2. The method of claim 1, wherein the virtual-machine allocation request comprises a minimum or maximum computing power, memory size, or input/output bandwidth for the new virtual machine.
3. The method of claim 1, wherein gathering performance data comprises sending a request for and receiving logging information from the servers.
4. The method of claim 1, wherein gathering performance data comprises receiving historical performance data from a database.
5. The method of claim 1, wherein selecting the server comprises a least-likely future failure analysis.
6. The method of claim 1, wherein the virtual-machine allocation request is received from a client device.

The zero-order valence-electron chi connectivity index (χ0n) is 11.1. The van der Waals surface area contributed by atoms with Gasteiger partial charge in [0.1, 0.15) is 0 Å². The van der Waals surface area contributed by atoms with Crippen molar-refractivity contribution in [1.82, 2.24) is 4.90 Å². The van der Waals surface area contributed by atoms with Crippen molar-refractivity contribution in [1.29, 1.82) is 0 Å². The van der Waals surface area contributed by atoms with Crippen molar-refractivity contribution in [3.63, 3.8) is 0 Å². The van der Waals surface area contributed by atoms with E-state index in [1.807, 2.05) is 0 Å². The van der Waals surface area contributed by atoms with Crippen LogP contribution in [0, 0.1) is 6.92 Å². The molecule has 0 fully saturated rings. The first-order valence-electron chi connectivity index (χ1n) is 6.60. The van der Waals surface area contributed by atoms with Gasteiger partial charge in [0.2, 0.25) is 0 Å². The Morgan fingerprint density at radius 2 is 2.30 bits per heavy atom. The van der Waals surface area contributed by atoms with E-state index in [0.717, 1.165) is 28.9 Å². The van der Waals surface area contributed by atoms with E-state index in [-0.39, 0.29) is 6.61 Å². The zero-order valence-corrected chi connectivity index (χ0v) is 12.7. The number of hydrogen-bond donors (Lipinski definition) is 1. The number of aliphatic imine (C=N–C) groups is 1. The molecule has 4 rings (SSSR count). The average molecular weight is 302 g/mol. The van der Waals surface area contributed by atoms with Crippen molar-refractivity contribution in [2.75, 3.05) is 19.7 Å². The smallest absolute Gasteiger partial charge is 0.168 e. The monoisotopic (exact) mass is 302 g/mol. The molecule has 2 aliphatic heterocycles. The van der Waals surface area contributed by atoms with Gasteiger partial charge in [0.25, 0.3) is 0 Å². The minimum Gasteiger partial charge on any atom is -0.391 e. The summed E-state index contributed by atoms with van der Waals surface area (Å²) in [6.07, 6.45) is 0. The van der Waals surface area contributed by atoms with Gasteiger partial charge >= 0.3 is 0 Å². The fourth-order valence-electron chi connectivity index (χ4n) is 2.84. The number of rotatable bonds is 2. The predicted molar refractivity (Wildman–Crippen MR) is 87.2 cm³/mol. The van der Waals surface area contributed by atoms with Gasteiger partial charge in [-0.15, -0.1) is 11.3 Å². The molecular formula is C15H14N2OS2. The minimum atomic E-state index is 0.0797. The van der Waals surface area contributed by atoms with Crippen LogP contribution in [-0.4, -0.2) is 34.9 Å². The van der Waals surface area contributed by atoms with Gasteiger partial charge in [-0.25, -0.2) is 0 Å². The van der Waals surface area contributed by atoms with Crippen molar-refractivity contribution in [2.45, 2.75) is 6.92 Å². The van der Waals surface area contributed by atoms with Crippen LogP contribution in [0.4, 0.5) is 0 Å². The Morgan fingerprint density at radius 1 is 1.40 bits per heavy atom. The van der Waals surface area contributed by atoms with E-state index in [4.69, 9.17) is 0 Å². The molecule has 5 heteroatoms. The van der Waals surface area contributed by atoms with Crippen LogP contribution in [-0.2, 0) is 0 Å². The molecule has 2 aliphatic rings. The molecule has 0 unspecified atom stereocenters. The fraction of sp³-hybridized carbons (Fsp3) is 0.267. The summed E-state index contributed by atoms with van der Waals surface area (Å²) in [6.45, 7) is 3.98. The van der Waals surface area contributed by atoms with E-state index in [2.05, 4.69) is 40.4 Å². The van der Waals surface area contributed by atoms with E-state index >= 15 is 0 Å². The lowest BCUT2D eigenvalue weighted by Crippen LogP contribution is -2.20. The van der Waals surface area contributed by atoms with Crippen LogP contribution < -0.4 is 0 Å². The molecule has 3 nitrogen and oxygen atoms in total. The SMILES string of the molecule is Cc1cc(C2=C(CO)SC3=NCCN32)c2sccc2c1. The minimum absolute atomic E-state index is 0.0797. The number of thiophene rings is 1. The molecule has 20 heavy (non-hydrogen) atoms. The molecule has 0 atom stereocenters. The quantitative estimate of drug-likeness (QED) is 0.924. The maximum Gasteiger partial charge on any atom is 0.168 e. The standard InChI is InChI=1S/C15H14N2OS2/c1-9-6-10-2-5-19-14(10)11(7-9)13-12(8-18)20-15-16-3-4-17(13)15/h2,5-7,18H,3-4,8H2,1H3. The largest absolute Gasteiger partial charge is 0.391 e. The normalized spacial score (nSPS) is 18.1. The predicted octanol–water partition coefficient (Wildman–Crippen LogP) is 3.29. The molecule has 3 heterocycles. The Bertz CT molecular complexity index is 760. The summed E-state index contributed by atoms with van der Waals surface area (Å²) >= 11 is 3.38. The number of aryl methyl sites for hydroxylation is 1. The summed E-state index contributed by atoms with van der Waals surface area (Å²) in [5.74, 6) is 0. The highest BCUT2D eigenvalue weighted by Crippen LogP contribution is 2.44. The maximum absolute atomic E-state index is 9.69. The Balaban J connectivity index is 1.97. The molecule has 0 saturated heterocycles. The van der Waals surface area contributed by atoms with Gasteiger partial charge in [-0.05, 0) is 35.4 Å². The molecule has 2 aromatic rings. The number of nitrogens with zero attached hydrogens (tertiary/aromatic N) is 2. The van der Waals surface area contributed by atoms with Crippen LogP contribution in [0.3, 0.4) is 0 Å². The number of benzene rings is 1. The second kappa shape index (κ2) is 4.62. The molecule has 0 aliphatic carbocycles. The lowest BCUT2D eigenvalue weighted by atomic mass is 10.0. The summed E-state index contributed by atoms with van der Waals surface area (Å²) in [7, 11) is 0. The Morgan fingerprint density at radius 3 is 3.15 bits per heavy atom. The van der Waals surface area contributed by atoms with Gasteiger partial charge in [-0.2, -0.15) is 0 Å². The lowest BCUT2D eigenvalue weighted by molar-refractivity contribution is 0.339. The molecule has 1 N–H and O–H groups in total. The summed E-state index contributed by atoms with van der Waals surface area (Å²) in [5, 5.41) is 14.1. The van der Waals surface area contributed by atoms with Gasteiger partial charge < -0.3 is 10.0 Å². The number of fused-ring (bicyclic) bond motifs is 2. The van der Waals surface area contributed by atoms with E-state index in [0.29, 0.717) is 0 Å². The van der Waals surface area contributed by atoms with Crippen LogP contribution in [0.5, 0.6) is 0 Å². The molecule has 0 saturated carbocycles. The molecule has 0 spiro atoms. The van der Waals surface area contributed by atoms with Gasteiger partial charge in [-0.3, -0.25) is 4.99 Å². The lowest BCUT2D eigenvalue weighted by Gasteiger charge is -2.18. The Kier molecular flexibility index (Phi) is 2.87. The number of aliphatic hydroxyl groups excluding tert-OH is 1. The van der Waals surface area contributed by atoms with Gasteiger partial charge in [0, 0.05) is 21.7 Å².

7. The method of claim 1, wherein the performance data is received continuously, periodically, or upon receipt of the request.
8. The method of claim 1, wherein simulating the effect of executing a new virtual machine comprises simulating the memory, CPU, or storage requirements of the new virtual machine and of the plurality of virtual machines for each server.
9. The method of claim 1, wherein the performance data is received from a polling resource.
10. A system for selecting a host for a virtual machine, the system comprising:
a database for storing performance data related to the execution of the plurality of virtual machines;
a computer processor configured for executing computer instructions for computationally executing the steps of:
i. receiving a virtual-machine allocation request for resources in a cluster of servers upon which a plurality of virtual machines are executing;
ii. receiving the performance data;